Tuesday October 23, 2018

Deaths related to Heart Disease go up around Christmas: Here is why!

The average age of cardiac death was 76.2 years during the Christmas period, compared with 77.1 years during other times of the year

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Christmas also marks the birth anniversary of Atal Bihari Vajpayee. Pixabay
Christmas also marks the birth anniversary of Atal Bihari Vajpayee. Pixabay
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Melbourne, Dec 23, 2016: Deaths related to heart disease go up around Christmas and they are not because of the cold winter season when death rates are usually at a seasonal high, says a study.

Debunking the belief that the spike in deaths during Christmas is mainly due to the cold winter season, the study said that people tend to hold back in seeking medical care during the holiday season, a factor that could probably explain the rise in such deaths.
“Spikes in deaths from natural causes during Christmas and New Year’s Day has been previously established in the US,” said study author Josh Knight from the University of Melbourne in Australia.

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“However, the Christmas holiday period (December 25th to January 7th) in the US falls within the coldest period of the year when death rates are already seasonally high due to low temperatures and influenza,” Knight said.

In this study, researchers analysed trends in deaths in New Zealand, where Christmas occurs during the summer season when death rates are usually at a seasonal low — allowing researchers to separate any winter effect from a holiday effect.

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The study — published in JAHA: Journal of the American Heart Association — found a 4.2 per cent increase in heart-related deaths occurring away from a hospital from December 25 – January 7.

During the 25-year study, the average age of cardiac death was 76.2 years during the Christmas period, compared with 77.1 years during other times of the year.

Although more research is needed to explain the spike in deaths, the researchers suggested one possibility may be that patients hold back in seeking medical care during the holiday season.

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“The Christmas holiday period is a common time for travel within New Zealand, with people frequently holidaying away from their main medical facilities. This could contribute to delays in both seeking treatment, due to a lack of familiarity with nearby medical facilities, and due to geographic isolation from appropriate medical care in emergency situations,” Knight said. (IANS)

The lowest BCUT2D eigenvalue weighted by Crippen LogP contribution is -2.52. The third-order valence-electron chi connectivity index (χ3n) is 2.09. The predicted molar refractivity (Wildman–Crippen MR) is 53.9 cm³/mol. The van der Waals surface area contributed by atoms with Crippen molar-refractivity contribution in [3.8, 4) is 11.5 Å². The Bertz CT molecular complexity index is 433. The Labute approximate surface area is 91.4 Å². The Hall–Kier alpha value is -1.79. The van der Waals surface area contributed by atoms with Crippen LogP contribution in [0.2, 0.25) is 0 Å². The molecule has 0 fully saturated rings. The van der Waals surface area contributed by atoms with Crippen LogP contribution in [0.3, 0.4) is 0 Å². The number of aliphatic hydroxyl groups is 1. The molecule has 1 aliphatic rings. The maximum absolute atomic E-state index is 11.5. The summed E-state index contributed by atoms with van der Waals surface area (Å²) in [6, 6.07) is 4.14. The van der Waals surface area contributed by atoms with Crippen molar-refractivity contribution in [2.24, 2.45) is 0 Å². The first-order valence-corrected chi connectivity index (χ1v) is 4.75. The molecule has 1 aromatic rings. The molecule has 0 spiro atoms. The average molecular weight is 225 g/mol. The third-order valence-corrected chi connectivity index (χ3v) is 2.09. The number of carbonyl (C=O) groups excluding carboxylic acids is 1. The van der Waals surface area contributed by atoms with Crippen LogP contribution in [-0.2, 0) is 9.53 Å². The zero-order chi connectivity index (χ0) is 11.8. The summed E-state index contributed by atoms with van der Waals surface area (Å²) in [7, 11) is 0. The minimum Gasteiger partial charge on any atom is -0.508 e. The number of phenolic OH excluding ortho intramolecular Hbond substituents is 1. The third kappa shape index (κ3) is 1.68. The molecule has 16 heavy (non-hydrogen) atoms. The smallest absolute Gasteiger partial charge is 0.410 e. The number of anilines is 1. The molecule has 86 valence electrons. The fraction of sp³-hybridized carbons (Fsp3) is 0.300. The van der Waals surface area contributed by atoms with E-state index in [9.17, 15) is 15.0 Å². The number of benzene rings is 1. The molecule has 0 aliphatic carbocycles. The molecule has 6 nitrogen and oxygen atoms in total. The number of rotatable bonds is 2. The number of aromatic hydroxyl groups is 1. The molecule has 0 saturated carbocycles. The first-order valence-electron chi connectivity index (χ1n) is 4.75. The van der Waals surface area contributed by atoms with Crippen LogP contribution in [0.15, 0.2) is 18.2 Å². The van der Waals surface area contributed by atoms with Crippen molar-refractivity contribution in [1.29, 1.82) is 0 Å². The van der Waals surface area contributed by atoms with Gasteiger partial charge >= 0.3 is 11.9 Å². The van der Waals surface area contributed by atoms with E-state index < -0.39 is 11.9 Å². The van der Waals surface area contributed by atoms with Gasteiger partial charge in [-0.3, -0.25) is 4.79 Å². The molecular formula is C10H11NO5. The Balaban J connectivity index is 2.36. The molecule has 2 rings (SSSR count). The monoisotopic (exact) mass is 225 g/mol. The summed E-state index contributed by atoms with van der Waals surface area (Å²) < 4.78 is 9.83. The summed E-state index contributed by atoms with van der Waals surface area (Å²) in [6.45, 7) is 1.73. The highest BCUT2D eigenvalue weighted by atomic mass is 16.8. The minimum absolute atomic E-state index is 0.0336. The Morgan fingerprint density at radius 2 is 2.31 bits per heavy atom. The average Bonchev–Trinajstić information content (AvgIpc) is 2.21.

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Exposure to Arsenic, Lead May Spike up Risk of Heart Disease

Since metals are associated with cardiovascular disease even at relatively low levels of exposure, "population-wide strategies to minimise exposure will further contribute to overall cardiovascular prevention efforts," the researchers concluded

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Heart Disease
Even low exposure to arsenic, lead may up heart disease risk. Pixabay

Even low levels of exposure to toxic chemicals in the environment like arsenic, lead, copper and cadmium pose a significant risk to cardiovascular health, finds a study, led by one of an Indian-origin.

Although often naturally occurring, these contaminants have made their way into water supplies and, via irrigation, into the food chain.

Concern has often focused on the toxicity or carcinogenic properties of the metals, particularly at high doses.

However, the findings, published by The BMJ, showed there is increasing evidence to suggest that heavy metals may have other adverse effects on health – including cardiovascular disease such as heart disease and stroke – even at lower levels of exposure, the researchers said.

“It’s clear from our analysis that there’s a possible link between exposure to heavy metals or metalloids and risk of conditions such as heart disease, even at low doses – and the greater the exposure, the greater the risk,” said lead author Rajiv Chowdhury, from Britain’s University of Cambridge.

Heart Disease
Concern has often focused on the toxicity or carcinogenic properties of the metals, particularly at high doses. Pixabay

“While people shouldn’t be overly worried about any immediate health risk, it should send a message to policymakers that we need to take action to reduce people’s exposure.”

The study “reinforces the (often under-recognised) importance of environmental toxic metals in enhancing global cardiovascular risk, beyond the roles of conventional behavioural risk factors, such as smoking, poor diet and inactivity,” the researchers said.

For the study, the team conducted a meta-analysis of 37 studies involving almost 350,000 participants.

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Chowdhury noted that the study highlighted the potential need for additional worldwide efforts and strategies “to reduce human exposures even in settings where there is a relatively lower average level of exposure.”

Since metals are associated with cardiovascular disease even at relatively low levels of exposure, “population-wide strategies to minimise exposure will further contribute to overall cardiovascular prevention efforts,” the researchers concluded. (IANS)